Sterling gained 0.77 cent to $1.5665 against the dollar and racked up similar ground against the euro as the Consumer Prices Index — forecast to stay becalmed at 0% — ticked up to 0.1%.
The fall in the headline rate was largely because clothes shops cut prices by less than last year. But currency markets focused on the sharp rise in “core” inflation — stripping out volatile food and energy prices — which jumped from 0.8% to 1.2% in July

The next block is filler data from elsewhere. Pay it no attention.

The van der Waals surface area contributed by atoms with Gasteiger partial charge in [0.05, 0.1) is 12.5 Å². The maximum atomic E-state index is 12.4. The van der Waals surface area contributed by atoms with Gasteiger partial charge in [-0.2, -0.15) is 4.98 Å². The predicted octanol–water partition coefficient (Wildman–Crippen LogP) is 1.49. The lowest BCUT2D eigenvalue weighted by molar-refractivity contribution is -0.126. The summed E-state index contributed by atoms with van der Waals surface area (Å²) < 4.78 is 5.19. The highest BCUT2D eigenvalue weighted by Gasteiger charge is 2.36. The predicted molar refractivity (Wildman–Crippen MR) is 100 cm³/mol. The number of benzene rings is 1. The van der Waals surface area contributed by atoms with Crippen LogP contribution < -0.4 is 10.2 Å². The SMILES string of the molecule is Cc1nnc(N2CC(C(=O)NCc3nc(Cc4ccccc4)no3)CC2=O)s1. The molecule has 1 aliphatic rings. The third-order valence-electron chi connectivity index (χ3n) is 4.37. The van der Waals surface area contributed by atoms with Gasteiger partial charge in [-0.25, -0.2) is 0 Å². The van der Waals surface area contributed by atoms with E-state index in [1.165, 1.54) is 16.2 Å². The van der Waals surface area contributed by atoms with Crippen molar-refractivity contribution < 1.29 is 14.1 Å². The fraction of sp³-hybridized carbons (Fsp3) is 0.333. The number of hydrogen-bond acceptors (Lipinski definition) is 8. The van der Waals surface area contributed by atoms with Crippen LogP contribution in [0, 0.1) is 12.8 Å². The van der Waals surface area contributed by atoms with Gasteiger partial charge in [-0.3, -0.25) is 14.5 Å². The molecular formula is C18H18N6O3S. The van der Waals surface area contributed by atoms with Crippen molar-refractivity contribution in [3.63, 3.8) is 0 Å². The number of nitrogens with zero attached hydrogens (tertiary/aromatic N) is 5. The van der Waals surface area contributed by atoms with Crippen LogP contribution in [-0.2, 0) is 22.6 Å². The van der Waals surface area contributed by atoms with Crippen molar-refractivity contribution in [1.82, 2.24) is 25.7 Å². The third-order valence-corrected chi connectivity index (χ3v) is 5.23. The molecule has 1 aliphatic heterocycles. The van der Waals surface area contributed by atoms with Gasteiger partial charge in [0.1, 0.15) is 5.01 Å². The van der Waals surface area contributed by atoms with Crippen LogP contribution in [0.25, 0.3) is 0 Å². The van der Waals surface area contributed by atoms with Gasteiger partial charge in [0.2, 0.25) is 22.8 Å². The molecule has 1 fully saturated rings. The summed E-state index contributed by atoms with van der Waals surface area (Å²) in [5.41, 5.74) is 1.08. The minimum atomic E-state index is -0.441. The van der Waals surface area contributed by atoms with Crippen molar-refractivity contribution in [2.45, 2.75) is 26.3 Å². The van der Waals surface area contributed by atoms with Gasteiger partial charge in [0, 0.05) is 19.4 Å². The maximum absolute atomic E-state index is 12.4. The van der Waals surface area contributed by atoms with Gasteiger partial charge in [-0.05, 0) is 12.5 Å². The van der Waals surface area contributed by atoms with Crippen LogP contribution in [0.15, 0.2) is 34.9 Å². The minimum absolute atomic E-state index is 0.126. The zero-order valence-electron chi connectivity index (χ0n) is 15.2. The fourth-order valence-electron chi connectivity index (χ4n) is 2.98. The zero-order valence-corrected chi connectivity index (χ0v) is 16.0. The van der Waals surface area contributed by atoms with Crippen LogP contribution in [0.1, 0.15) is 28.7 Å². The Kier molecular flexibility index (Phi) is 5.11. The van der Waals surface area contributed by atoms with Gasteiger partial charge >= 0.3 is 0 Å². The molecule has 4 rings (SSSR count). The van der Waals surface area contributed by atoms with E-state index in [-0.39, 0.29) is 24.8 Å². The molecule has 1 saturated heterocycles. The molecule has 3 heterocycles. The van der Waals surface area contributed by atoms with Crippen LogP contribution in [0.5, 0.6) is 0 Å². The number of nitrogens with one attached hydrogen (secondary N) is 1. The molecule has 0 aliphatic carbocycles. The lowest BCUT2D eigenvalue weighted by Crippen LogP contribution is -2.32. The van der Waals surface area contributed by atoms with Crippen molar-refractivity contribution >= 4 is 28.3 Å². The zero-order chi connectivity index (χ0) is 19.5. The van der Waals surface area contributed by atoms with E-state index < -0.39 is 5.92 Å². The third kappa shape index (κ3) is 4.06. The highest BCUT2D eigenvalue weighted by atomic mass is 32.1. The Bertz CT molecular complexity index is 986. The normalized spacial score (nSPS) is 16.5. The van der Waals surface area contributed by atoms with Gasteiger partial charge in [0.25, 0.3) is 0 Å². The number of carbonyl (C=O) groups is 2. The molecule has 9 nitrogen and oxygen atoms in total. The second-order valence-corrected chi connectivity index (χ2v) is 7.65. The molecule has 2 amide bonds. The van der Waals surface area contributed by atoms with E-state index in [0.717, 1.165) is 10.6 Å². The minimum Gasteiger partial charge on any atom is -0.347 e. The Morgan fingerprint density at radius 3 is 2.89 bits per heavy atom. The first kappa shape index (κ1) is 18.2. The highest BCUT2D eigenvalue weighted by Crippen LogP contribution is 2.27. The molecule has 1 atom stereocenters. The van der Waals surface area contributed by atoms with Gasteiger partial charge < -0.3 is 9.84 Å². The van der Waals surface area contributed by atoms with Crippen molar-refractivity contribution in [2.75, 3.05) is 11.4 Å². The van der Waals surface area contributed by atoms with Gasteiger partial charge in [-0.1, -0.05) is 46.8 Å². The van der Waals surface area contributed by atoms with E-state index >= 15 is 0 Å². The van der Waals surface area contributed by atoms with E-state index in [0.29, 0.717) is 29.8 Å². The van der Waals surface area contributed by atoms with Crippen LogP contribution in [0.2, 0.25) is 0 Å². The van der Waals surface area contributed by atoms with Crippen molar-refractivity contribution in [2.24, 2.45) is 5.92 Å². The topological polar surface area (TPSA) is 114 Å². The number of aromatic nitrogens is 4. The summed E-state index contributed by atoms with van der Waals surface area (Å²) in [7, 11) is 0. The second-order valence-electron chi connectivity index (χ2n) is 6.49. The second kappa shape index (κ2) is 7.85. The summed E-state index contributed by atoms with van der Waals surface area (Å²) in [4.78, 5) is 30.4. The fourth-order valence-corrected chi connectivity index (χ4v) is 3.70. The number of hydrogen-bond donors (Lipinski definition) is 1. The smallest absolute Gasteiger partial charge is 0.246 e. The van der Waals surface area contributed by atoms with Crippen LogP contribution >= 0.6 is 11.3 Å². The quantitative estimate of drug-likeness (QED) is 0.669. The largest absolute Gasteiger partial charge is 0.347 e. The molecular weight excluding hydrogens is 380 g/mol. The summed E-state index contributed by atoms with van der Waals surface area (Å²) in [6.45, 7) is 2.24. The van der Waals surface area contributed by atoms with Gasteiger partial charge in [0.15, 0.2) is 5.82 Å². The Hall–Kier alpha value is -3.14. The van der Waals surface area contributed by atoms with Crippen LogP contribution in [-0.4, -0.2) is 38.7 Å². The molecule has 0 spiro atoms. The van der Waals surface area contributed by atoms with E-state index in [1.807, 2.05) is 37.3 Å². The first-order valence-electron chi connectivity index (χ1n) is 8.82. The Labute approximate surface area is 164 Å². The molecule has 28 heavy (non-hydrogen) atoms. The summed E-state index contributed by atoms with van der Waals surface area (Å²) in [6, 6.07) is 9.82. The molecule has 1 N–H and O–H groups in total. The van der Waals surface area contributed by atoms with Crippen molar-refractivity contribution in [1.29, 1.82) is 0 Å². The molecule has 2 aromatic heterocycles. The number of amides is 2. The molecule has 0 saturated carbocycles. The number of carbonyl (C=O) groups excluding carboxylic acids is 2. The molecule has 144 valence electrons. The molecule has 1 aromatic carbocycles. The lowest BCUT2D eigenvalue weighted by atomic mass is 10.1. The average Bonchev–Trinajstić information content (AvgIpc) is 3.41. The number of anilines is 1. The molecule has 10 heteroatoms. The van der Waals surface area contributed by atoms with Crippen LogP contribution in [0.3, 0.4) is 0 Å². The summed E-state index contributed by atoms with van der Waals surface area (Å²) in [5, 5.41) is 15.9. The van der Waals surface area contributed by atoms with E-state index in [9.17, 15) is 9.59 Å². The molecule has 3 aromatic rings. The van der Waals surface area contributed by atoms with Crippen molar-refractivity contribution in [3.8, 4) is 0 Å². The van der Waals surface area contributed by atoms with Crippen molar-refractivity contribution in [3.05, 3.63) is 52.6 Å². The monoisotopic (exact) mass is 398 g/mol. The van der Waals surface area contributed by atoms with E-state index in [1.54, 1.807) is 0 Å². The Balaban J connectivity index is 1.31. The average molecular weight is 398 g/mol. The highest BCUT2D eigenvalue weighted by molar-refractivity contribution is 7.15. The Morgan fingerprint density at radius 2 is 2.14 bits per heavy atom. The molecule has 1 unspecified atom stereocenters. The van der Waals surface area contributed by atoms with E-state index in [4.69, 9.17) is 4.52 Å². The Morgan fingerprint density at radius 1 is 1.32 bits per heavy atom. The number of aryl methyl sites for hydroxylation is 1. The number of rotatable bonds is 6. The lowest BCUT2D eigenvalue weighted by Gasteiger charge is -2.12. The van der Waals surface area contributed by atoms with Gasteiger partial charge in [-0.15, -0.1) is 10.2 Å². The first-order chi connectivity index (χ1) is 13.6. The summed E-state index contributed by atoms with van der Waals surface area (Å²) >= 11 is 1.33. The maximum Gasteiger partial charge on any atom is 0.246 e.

The more hawkish picture of underlying inflation came a day after Bank of England rate-setter Kristin Forbes said a “preventative” rate rise could be needed to avoid “sunburn” for the economy.
Jeremy Cook, chief economist at payments firm World First, said the Bank would continue to look through low headline CPI as long as core inflation was on the rise:
“The rise to 1.2% — the highest in five months — will flesh out the argument that domestic inflation is building and that the headline figure is only this low due to external factors — commodities and the pound,” he said. “This is crucial for rate hikes.”